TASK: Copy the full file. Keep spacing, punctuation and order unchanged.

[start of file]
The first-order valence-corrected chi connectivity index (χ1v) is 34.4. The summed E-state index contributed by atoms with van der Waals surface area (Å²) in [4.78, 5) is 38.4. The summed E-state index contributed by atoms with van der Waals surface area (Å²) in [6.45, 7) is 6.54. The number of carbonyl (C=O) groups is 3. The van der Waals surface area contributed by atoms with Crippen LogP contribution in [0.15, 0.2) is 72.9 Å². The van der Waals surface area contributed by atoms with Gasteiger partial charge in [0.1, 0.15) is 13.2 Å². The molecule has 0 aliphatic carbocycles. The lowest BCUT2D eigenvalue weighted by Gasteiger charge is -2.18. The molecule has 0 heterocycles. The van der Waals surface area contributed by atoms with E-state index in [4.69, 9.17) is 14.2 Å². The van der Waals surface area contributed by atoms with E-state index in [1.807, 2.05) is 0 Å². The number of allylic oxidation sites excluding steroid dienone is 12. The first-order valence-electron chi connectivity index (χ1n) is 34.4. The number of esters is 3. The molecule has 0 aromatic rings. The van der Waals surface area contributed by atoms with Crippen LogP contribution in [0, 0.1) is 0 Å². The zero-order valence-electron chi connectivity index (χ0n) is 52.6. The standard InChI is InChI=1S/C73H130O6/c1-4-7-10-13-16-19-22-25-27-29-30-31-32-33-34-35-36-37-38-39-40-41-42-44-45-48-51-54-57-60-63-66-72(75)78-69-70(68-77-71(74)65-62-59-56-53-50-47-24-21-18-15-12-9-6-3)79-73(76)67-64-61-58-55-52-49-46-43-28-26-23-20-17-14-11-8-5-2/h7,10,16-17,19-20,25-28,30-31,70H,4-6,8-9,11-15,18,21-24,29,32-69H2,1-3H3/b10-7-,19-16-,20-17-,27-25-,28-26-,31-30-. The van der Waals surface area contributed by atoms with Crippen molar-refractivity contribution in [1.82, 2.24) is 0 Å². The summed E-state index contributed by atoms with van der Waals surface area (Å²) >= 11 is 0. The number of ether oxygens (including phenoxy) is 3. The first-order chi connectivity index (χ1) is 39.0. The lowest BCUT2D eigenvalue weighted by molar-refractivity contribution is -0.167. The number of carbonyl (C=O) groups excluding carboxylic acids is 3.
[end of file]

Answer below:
The first-order valence-corrected chi connectivity index (χ1v) is 34.4. The summed E-state index contributed by atoms with van der Waals surface area (Å²) in [4.78, 5) is 38.4. The summed E-state index contributed by atoms with van der Waals surface area (Å²) in [6.45, 7) is 6.54. The number of carbonyl (C=O) groups is 3. The van der Waals surface area contributed by atoms with Crippen LogP contribution in [0.15, 0.2) is 72.9 Å². The van der Waals surface area contributed by atoms with Gasteiger partial charge in [0.1, 0.15) is 13.2 Å². The molecule has 0 aliphatic carbocycles. The lowest BCUT2D eigenvalue weighted by Gasteiger charge is -2.18. The molecule has 0 heterocycles. The van der Waals surface area contributed by atoms with E-state index in [4.69, 9.17) is 14.2 Å². The van der Waals surface area contributed by atoms with E-state index in [1.807, 2.05) is 0 Å². The number of allylic oxidation sites excluding steroid dienone is 12. The first-order valence-electron chi connectivity index (χ1n) is 34.4. The number of esters is 3. The molecule has 0 aromatic rings. The van der Waals surface area contributed by atoms with Crippen LogP contribution in [0, 0.1) is 0 Å². The zero-order valence-electron chi connectivity index (χ0n) is 52.6. The standard InChI is InChI=1S/C73H130O6/c1-4-7-10-13-16-19-22-25-27-29-30-31-32-33-34-35-36-37-38-39-40-41-42-44-45-48-51-54-57-60-63-66-72(75)78-69-70(68-77-71(74)65-62-59-56-53-50-47-24-21-18-15-12-9-6-3)79-73(76)67-64-61-58-55-52-49-46-43-28-26-23-20-17-14-11-8-5-2/h7,10,16-17,19-20,25-28,30-31,70H,4-6,8-9,11-15,18,21-24,29,32-69H2,1-3H3/b10-7-,19-16-,20-17-,27-25-,28-26-,31-30-. The van der Waals surface area contributed by atoms with Crippen molar-refractivity contribution in [1.82, 2.24) is 0 Å². The summed E-state index contributed by atoms with van der Waals surface area (Å²) >= 11 is 0. The number of ether oxygens (including phenoxy) is 3. The first-order chi connectivity index (χ1) is 39.0. The lowest BCUT2D eigenvalue weighted by molar-refractivity contribution is -0.167. The number of carbonyl (C=O) groups excluding carboxylic acids is 3.